By Cathy Richey, the Cathy Factor
The Stonehenge monument on the Salisbury Plain in Wiltshire,
England, has been a source of controversy and mystery since
scientific study of its purpose and construction began in the
Scientists and historians have argued over why Stonehenge was
built and, even more puzzlingly, how. They are now closer to
cracking one aspect of the mystery after working out the exact spot
where some of the huge rocks came from.
The 5,000 year old circle of stones thought at times to have been
a temple of healing, a calendar, or even a royal cemetery have been
traced to an outcrop 150 miles away in north Pembrokeshire.
Dr Richard Bevins of the National Museum of Wales and Dr Robert
Ixer at Leicester University narrowed down the source of the rocks -
called rhyolites, to the 70m-long area called Craig Rhos-y-Felin
after testing thousands of samples and finding a match. He said the
breakthrough would help experts work out how they were moved to the
site in Wiltshire, which attracts more than a million tourists a
Archaeologists have long suspected that the 82 bluestones, each
weighing up to four tons, originated in the Preseli hills in Wales.
But this is the first time their origin has been pinpointed so
The next step is to look for evidence of quarrying at this site
in search of more details as to how the stones were rolled, sledged
and rafted down the River Avon to their final destination by early
Britons. It could debunk another theory that the rocks were not
transported by humans at all but by the movement of glaciers during
the Ice Age several millennia earlier. The team used special
geological equipment to compare the bluestones with several outcrops
in the area over nine months. All but four could be matched to one
specific site near the village of Pont Saeson.
Dr Bevins said: “What this means is that the area is now small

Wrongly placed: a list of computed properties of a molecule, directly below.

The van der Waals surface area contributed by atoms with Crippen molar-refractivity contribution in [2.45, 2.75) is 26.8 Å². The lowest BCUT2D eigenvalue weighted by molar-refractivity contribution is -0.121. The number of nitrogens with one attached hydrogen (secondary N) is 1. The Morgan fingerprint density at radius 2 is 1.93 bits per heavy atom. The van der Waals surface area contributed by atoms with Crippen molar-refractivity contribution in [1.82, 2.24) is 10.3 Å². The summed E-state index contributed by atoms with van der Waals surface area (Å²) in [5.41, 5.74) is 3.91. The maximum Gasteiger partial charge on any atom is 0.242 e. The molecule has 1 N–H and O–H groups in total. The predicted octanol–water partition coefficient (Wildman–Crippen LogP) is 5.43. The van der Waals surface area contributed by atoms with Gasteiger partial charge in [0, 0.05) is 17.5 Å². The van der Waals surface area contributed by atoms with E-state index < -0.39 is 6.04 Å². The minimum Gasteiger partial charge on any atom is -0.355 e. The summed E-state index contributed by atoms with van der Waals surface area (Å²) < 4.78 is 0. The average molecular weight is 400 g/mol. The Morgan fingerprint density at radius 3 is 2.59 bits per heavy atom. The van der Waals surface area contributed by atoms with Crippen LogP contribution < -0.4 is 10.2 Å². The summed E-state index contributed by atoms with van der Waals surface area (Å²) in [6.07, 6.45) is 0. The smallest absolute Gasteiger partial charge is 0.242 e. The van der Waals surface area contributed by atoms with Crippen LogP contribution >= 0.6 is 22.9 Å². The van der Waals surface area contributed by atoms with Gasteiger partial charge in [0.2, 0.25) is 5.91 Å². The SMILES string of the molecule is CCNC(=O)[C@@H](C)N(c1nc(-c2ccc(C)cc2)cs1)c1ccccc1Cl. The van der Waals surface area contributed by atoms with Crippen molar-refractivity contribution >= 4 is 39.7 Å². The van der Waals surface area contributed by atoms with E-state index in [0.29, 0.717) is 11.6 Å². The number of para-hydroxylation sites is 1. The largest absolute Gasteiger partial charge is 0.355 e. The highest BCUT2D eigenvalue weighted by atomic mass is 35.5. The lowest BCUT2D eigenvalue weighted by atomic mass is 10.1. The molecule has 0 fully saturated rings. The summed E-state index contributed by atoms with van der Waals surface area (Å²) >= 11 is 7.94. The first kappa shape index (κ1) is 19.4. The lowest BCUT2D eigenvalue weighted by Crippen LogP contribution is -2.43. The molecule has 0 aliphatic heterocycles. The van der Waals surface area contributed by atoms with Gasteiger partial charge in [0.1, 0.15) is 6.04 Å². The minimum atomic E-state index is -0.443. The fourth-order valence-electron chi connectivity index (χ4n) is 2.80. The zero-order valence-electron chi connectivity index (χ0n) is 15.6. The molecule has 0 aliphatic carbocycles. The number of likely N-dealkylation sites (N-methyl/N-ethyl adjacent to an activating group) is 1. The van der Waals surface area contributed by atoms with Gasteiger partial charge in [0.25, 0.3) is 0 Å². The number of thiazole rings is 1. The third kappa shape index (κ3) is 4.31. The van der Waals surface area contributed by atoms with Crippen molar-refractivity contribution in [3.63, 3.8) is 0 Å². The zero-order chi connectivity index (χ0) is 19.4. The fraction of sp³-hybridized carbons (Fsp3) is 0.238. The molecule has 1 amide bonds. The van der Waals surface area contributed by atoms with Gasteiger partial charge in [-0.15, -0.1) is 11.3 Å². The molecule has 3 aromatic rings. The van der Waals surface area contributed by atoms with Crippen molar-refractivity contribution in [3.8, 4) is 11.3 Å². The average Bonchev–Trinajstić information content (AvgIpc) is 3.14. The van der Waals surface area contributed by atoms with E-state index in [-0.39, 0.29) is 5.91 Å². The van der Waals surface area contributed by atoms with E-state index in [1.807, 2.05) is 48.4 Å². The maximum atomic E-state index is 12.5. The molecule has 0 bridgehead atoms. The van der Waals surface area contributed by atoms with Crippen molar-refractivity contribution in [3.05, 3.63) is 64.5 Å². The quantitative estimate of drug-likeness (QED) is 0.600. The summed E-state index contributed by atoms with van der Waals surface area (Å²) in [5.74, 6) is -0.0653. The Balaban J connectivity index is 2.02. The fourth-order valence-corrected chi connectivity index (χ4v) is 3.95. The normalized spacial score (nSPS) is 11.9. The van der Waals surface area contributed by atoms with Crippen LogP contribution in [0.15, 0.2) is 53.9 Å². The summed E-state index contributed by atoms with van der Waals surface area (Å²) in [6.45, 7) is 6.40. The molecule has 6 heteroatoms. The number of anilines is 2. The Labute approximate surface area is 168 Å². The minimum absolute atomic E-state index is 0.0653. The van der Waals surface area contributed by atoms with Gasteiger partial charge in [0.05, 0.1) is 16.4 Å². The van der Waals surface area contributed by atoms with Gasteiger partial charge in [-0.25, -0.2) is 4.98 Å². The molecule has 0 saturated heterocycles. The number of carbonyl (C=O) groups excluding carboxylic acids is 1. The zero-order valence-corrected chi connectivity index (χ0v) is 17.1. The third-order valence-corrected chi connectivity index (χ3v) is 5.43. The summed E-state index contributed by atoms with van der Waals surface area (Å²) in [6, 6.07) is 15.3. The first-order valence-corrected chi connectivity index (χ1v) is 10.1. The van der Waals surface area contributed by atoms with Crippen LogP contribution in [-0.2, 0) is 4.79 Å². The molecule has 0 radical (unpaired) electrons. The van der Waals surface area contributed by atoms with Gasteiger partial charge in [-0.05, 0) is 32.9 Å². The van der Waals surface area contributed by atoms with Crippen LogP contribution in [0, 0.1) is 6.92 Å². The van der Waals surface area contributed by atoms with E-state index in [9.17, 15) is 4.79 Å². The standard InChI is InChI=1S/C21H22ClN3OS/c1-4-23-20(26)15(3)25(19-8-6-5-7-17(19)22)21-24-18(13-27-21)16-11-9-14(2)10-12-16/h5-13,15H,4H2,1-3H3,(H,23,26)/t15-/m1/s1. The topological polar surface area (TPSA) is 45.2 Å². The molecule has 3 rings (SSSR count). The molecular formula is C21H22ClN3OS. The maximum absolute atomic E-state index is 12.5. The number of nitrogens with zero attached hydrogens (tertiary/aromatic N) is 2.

enough for archaeologists to excavate to try and uncover evidence
for associated human activity, so providing another strand of the
story of how the stones from Pembrokeshire reached Stonehenge.” Dr
Ixer described the find, published in the journal Archaeology in
Wales, as “quite unexpected and exciting”. And Stonehenge expert
Professor Geoff Wainwright, former chief archaeologist at English
Heritage, said it was a “scientific triumph."
“It does not discredit any previous work, it gives archaeologists
an area to focus on,” he said. “It’s still something of a mystery
but we are now a step closer to getting the answers.”
Julian Richards, presenter of the BBC’s Meet the Ancestors, told the
Daily Mail, “This is very interesting and narrows the search down,
but the Holy Grail is to find a stone along the way, which could
have dropped off the sledge, which could show us how it was
A ditch and bank were created at Stonehenge around 3000BC, and it
was believed to be used as a burial ground. It is thought all the
stones were brought there around 2600BC and placed in two circles.
The final stage was around 200 years later when ancient Britons
mined sarcen stones from Marlborough 25 miles away, and are thought
to have brought them on sledges. They believed the stones had
supernatural or healing power and were prepared to go to extreme
lengths to harness it.
Unfortunately, the people who built Stonehenge didn't leave much
evidence of why they built this massive structure. So writers and
researchers through the ages have pondered the stones and come up
with their own stories about this prehistoric creation.
But the great attraction of Stonehenge is the mystery. We may
never know why 25 generations of people labored to create this
massive and awe-inspiring structure.